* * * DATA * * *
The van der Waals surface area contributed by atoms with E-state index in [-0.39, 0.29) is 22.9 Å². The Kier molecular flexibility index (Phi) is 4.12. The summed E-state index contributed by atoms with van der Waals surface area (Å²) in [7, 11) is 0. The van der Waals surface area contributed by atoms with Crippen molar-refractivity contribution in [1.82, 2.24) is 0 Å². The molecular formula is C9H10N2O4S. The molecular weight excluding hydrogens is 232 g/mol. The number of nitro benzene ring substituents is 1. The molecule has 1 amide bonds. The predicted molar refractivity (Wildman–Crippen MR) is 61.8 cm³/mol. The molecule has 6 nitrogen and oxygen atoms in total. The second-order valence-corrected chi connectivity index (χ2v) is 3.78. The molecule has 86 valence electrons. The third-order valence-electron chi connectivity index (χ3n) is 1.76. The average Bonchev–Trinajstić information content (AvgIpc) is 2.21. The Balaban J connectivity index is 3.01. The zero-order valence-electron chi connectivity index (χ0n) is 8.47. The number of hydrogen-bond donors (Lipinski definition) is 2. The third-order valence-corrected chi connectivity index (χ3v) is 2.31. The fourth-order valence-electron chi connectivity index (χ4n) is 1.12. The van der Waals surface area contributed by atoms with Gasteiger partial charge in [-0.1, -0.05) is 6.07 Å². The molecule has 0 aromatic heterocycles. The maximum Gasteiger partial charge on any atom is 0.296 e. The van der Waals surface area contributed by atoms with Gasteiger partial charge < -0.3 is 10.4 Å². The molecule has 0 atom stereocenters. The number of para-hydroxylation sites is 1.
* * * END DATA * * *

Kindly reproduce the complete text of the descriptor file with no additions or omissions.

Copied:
The van der Waals surface area contributed by atoms with E-state index in [-0.39, 0.29) is 22.9 Å². The Kier molecular flexibility index (Phi) is 4.12. The summed E-state index contributed by atoms with van der Waals surface area (Å²) in [7, 11) is 0. The van der Waals surface area contributed by atoms with Crippen molar-refractivity contribution in [1.82, 2.24) is 0 Å². The molecular formula is C9H10N2O4S. The molecular weight excluding hydrogens is 232 g/mol. The number of nitro benzene ring substituents is 1. The molecule has 1 amide bonds. The predicted molar refractivity (Wildman–Crippen MR) is 61.8 cm³/mol. The molecule has 6 nitrogen and oxygen atoms in total. The second-order valence-corrected chi connectivity index (χ2v) is 3.78. The molecule has 86 valence electrons. The third-order valence-electron chi connectivity index (χ3n) is 1.76. The average Bonchev–Trinajstić information content (AvgIpc) is 2.21. The Balaban J connectivity index is 3.01. The zero-order valence-electron chi connectivity index (χ0n) is 8.47. The number of hydrogen-bond donors (Lipinski definition) is 2. The third-order valence-corrected chi connectivity index (χ3v) is 2.31. The fourth-order valence-electron chi connectivity index (χ4n) is 1.12. The van der Waals surface area contributed by atoms with Gasteiger partial charge in [-0.1, -0.05) is 6.07 Å². The molecule has 0 aromatic heterocycles. The maximum Gasteiger partial charge on any atom is 0.296 e. The van der Waals surface area contributed by atoms with Gasteiger partial charge < -0.3 is 10.4 Å². The molecule has 0 atom stereocenters. The number of para-hydroxylation sites is 1.